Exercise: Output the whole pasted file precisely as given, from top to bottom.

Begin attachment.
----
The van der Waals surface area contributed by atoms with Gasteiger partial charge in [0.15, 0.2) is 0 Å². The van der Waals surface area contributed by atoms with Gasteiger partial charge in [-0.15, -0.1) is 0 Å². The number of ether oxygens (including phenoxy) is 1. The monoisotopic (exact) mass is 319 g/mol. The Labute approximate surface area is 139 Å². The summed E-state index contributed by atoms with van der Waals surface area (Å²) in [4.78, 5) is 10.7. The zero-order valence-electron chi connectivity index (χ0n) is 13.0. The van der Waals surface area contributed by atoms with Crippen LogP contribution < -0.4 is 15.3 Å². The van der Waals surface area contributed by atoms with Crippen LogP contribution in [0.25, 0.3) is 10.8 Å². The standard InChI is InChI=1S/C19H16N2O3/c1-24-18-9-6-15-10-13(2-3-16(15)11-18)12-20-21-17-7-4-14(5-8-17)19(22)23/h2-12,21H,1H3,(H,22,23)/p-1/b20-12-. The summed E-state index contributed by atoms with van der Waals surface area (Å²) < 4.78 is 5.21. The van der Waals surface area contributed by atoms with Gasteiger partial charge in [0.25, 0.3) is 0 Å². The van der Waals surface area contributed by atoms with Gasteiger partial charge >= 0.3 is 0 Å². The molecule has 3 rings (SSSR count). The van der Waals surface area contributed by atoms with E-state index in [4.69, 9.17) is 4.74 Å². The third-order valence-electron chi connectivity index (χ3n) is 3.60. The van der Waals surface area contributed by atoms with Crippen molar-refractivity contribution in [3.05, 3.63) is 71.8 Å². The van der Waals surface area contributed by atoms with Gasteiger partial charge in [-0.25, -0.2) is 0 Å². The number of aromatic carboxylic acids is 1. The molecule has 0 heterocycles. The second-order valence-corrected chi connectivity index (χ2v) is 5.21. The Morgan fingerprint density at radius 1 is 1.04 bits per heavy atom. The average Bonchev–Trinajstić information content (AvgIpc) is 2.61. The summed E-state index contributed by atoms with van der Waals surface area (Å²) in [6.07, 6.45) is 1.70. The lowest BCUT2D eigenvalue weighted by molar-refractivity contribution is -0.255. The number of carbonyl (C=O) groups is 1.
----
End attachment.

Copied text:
The van der Waals surface area contributed by atoms with Gasteiger partial charge in [0.15, 0.2) is 0 Å². The van der Waals surface area contributed by atoms with Gasteiger partial charge in [-0.15, -0.1) is 0 Å². The number of ether oxygens (including phenoxy) is 1. The monoisotopic (exact) mass is 319 g/mol. The Labute approximate surface area is 139 Å². The summed E-state index contributed by atoms with van der Waals surface area (Å²) in [4.78, 5) is 10.7. The zero-order valence-electron chi connectivity index (χ0n) is 13.0. The van der Waals surface area contributed by atoms with Crippen LogP contribution < -0.4 is 15.3 Å². The van der Waals surface area contributed by atoms with Crippen LogP contribution in [0.25, 0.3) is 10.8 Å². The standard InChI is InChI=1S/C19H16N2O3/c1-24-18-9-6-15-10-13(2-3-16(15)11-18)12-20-21-17-7-4-14(5-8-17)19(22)23/h2-12,21H,1H3,(H,22,23)/p-1/b20-12-. The summed E-state index contributed by atoms with van der Waals surface area (Å²) < 4.78 is 5.21. The van der Waals surface area contributed by atoms with Gasteiger partial charge in [0.25, 0.3) is 0 Å². The van der Waals surface area contributed by atoms with Gasteiger partial charge >= 0.3 is 0 Å². The molecule has 3 rings (SSSR count). The van der Waals surface area contributed by atoms with E-state index in [4.69, 9.17) is 4.74 Å². The third-order valence-electron chi connectivity index (χ3n) is 3.60. The van der Waals surface area contributed by atoms with Crippen molar-refractivity contribution in [3.05, 3.63) is 71.8 Å². The van der Waals surface area contributed by atoms with Gasteiger partial charge in [-0.25, -0.2) is 0 Å². The number of aromatic carboxylic acids is 1. The molecule has 0 heterocycles. The second-order valence-corrected chi connectivity index (χ2v) is 5.21. The Morgan fingerprint density at radius 1 is 1.04 bits per heavy atom. The average Bonchev–Trinajstić information content (AvgIpc) is 2.61. The summed E-state index contributed by atoms with van der Waals surface area (Å²) in [6.07, 6.45) is 1.70. The lowest BCUT2D eigenvalue weighted by molar-refractivity contribution is -0.255. The number of carbonyl (C=O) groups is 1.